My advice to prospective Psychology students

Victoria Thomas has just finished her first year at The University of Manchester studying Psychology. Here, she offers tips to the upcoming cohort of freshers and provides some psychology specific advice to those starting the course in September…


Being a fresher is daunting. You might be moving away from home, you are starting at a university that you’ve worked so hard to get into and you turn up to your first lecture not knowing what to expect. Do you take a pen and paper, a laptop, or print the lecture slides? The answer: whatever suits you best. If you do fancy printing out the lecture slides be prepared for the worst-case scenario: printers in the library not to work, computer clusters to be full and lecture slides not to be up.

Leave in plenty of time before the lecture and perhaps get your own printer if your accommodation lets you.  Regardless, printing the slides is a good option and the facilities at the University are excellent (despite what I just said!) Alternatively, If you plan to make notes in the lecture, make sure you can write fast as lecturers don’t wait around. However, the podcasts are always available if you do miss something so don’t panic.

I am going to be honest, first year was not what I imagined and it was full of highs and lows. First there were deadlines – you’re thrown in at the deep end with the assignments but eventually, you get the hang of it.  Then there was pressure on getting experience, my advice: get some early. I planned to volunteer over summer, as I didn’t want to ‘waste’ time on work experience during term time in Manchester when I needed to revise. I made the wrong choice, and now I have no choice but to get some during second year.


Getting experience during first year is better than having to get it during your second year when grades mean more, work is harder, and time is limited. Don’t get me wrong, I would’ve probably volunteered in second even if I did in first year but now there is much more pressure on it and I have lost a year of adding things to my CV.  If you take one thing away from this, listen to the professionals employed by the university, they’ve been there longer than you have and know what they’re talking about.

In terms of dealing with the demands of the degree, make sure to keep on top of your workload and don’t leave things until the last minute because it can make you feel like you’re drowning in assignments. You may convince yourself that first year doesn’t count, but it is more important than you think. Yes, your grades don’t count towards your final degree however they do count towards actually getting into second year. First year also lays the foundations for the rest of your university years.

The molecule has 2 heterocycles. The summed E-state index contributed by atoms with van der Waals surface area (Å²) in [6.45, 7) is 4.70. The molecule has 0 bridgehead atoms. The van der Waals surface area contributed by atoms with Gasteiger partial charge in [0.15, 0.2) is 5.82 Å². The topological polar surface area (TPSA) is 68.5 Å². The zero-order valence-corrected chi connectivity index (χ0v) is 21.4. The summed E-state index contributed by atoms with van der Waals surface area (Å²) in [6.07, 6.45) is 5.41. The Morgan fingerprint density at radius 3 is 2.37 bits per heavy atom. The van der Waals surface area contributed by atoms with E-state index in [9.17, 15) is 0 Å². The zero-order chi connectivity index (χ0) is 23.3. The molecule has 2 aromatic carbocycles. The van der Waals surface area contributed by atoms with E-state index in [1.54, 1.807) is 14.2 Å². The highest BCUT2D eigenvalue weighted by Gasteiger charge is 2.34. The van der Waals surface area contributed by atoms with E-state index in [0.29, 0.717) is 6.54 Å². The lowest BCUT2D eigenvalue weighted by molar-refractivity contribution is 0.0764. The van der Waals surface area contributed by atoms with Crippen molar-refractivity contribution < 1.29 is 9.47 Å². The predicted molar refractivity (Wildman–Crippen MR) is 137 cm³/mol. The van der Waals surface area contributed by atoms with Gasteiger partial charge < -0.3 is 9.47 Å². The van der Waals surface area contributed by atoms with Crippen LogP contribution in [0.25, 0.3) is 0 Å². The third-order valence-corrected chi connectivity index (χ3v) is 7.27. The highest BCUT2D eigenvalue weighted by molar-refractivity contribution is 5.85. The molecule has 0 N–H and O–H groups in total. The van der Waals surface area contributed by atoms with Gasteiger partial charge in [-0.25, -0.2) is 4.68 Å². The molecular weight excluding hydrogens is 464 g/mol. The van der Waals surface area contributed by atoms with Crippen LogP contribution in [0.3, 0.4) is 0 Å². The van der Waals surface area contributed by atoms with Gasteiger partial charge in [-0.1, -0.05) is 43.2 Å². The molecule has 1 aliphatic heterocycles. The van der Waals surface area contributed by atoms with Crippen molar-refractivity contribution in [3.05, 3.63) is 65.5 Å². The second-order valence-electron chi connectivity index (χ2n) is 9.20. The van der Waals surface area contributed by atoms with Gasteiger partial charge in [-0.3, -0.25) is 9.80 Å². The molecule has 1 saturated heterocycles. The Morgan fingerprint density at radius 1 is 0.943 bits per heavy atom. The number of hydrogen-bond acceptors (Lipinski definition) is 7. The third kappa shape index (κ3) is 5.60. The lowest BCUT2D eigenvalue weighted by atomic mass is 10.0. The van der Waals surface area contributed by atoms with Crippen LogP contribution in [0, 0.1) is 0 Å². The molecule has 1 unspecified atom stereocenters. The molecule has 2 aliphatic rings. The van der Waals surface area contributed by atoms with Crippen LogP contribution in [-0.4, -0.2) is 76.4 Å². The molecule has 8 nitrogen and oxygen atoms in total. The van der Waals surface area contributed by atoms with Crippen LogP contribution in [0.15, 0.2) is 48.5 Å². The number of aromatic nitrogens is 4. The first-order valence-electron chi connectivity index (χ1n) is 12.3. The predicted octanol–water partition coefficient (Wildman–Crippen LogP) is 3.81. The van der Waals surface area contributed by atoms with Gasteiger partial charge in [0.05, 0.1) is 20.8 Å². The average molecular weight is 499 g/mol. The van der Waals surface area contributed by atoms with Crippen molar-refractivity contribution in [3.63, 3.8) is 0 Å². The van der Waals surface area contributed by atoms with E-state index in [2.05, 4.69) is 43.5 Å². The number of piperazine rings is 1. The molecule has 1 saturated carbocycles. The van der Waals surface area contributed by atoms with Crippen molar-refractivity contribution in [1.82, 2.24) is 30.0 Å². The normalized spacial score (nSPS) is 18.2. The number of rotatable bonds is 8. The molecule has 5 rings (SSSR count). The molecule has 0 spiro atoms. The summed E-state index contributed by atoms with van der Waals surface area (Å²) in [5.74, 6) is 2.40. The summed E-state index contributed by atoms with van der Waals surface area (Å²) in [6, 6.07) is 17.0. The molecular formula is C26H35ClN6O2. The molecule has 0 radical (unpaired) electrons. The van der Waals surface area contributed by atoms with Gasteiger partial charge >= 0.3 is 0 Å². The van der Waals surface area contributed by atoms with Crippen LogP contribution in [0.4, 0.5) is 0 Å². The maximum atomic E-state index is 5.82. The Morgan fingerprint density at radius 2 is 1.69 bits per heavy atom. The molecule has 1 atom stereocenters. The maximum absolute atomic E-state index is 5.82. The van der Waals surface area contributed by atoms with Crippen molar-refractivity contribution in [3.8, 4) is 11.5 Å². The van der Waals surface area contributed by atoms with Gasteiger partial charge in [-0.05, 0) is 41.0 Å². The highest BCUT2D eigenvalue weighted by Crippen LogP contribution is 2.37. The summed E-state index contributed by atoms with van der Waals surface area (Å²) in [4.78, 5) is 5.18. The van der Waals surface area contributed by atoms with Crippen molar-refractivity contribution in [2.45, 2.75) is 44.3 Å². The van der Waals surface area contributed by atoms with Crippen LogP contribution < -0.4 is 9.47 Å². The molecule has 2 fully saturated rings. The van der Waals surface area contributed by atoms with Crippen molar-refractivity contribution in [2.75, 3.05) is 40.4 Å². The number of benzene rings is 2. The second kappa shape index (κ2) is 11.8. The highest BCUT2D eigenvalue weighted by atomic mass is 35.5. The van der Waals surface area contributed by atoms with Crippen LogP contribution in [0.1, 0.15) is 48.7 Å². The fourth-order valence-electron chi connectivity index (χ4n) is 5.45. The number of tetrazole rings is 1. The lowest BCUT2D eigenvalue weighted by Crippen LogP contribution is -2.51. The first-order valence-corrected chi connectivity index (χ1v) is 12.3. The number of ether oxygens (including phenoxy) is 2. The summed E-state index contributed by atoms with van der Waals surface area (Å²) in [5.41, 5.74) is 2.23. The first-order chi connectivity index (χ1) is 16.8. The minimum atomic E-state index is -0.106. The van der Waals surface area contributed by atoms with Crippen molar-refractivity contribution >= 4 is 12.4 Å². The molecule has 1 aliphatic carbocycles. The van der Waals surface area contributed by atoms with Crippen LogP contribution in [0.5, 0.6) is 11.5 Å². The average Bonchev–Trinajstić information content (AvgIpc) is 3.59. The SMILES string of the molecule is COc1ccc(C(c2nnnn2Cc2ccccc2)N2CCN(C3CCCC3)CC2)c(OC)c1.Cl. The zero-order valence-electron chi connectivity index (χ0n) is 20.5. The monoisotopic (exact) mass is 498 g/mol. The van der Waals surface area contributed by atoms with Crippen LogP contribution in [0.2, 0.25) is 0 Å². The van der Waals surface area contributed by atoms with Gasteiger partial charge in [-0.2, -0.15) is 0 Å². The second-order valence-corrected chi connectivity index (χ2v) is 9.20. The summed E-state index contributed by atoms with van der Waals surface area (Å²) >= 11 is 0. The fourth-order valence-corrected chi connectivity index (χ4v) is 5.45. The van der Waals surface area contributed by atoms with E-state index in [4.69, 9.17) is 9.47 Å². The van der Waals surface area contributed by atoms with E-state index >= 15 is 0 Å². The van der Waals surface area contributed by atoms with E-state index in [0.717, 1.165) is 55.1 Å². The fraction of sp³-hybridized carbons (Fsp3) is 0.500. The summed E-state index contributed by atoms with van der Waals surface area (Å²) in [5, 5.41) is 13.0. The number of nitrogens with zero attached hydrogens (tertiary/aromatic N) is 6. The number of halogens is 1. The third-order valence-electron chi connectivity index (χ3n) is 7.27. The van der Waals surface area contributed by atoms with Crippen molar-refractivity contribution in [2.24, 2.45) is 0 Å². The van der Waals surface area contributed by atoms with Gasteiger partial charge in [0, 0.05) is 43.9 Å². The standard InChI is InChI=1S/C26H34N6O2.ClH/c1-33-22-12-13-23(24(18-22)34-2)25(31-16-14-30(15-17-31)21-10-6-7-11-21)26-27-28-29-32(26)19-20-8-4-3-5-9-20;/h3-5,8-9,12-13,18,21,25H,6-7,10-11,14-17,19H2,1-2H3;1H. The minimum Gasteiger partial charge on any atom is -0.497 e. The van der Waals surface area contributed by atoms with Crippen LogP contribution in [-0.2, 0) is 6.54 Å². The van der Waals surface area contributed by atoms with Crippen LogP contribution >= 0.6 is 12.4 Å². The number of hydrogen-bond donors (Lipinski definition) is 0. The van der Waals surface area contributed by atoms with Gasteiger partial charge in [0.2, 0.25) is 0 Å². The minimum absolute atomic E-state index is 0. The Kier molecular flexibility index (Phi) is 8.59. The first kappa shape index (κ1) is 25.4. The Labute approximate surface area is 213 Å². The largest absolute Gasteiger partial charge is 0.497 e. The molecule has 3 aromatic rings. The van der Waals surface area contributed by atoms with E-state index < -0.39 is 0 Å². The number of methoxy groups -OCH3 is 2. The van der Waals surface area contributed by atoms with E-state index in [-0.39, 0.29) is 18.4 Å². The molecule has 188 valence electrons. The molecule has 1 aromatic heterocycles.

Leave time to revise, make solid notes after lectures, do the reading and ask questions on the discussion board. Find your interests and do wider research into that,  I have said it once and I’ll say it again, get experience. Do not waste £9000 because you didn’t think first year counted or because one topic bored you. On the other hand, don’t let yourself get too stressed, enjoy your time as a fresher. Starting university is the perfect time to get out of your comfort zone, make friends with new people, explore a new city, have fun whilst learning.


Psychology is a broad degree, you’ll go from studying attachment to the anatomy of the eye. Chances are you aren’t going to like every topic, but don’t let that put you off. Remember in second and third year you have much more control over what topics you study and most importantly put your wellbeing as a priority. Being a broad degree, you have so much choice in potential career options and getting work experience in a variety of fields will help you know which career is best for you.

Manchester is a great place to live and I’ve loved my first year here as a student at the University. I am happy with my university choice, and I hope you are too. The university puts on a lot of extracurricular events such as meet the graduates, careers events, psychology networking, and I would definitely recommend going to them. This is part of what you are paying £9000 for. Not many first years go to them but it’s a valuable use of your time if you do and being one of the few first years to go means you are getting almost 1-1 support from professionals.

The most important thing to remember is there is support. Whether you talk to your academic advisor or go to the counselling service, get the help you need. There isn’t any shame in reaching out. Don’t be afraid, do what is best for you, communicate, there are people there to help and are paid to do so. Enjoy the course. I hope my honesty didn’t scare you away, don’t be scared you will get the hang of it.  Make the most of every opportunity, before you know it you will be graduating.



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